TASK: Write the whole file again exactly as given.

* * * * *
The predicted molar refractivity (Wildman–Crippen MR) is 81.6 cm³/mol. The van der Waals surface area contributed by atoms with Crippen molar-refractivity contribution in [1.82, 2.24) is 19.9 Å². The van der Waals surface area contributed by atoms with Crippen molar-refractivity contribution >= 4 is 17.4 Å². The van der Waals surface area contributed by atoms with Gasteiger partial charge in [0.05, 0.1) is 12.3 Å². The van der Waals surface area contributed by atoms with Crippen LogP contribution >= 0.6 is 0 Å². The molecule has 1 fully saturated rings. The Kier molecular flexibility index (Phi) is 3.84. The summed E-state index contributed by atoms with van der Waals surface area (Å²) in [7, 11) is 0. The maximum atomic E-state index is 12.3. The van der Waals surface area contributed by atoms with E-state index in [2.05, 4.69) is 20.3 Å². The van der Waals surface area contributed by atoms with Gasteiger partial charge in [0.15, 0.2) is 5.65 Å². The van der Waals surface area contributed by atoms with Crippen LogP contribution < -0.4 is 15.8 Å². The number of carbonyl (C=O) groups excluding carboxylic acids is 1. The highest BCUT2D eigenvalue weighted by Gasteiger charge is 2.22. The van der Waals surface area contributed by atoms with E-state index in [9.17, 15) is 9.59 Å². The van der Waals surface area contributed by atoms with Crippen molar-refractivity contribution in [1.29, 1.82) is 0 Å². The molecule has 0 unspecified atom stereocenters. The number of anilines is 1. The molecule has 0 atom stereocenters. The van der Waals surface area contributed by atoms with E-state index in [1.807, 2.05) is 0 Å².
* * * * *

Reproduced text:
The predicted molar refractivity (Wildman–Crippen MR) is 81.6 cm³/mol. The van der Waals surface area contributed by atoms with Crippen molar-refractivity contribution in [1.82, 2.24) is 19.9 Å². The van der Waals surface area contributed by atoms with Crippen molar-refractivity contribution >= 4 is 17.4 Å². The van der Waals surface area contributed by atoms with Gasteiger partial charge in [0.05, 0.1) is 12.3 Å². The van der Waals surface area contributed by atoms with Crippen LogP contribution >= 0.6 is 0 Å². The molecule has 1 fully saturated rings. The Kier molecular flexibility index (Phi) is 3.84. The summed E-state index contributed by atoms with van der Waals surface area (Å²) in [7, 11) is 0. The maximum atomic E-state index is 12.3. The van der Waals surface area contributed by atoms with E-state index in [2.05, 4.69) is 20.3 Å². The van der Waals surface area contributed by atoms with Gasteiger partial charge in [0.15, 0.2) is 5.65 Å². The van der Waals surface area contributed by atoms with Crippen LogP contribution < -0.4 is 15.8 Å². The number of carbonyl (C=O) groups excluding carboxylic acids is 1. The highest BCUT2D eigenvalue weighted by Gasteiger charge is 2.22. The van der Waals surface area contributed by atoms with E-state index in [9.17, 15) is 9.59 Å². The van der Waals surface area contributed by atoms with Crippen molar-refractivity contribution in [1.29, 1.82) is 0 Å². The molecule has 0 unspecified atom stereocenters. The number of anilines is 1. The molecule has 0 atom stereocenters. The van der Waals surface area contributed by atoms with E-state index in [1.807, 2.05) is 0 Å².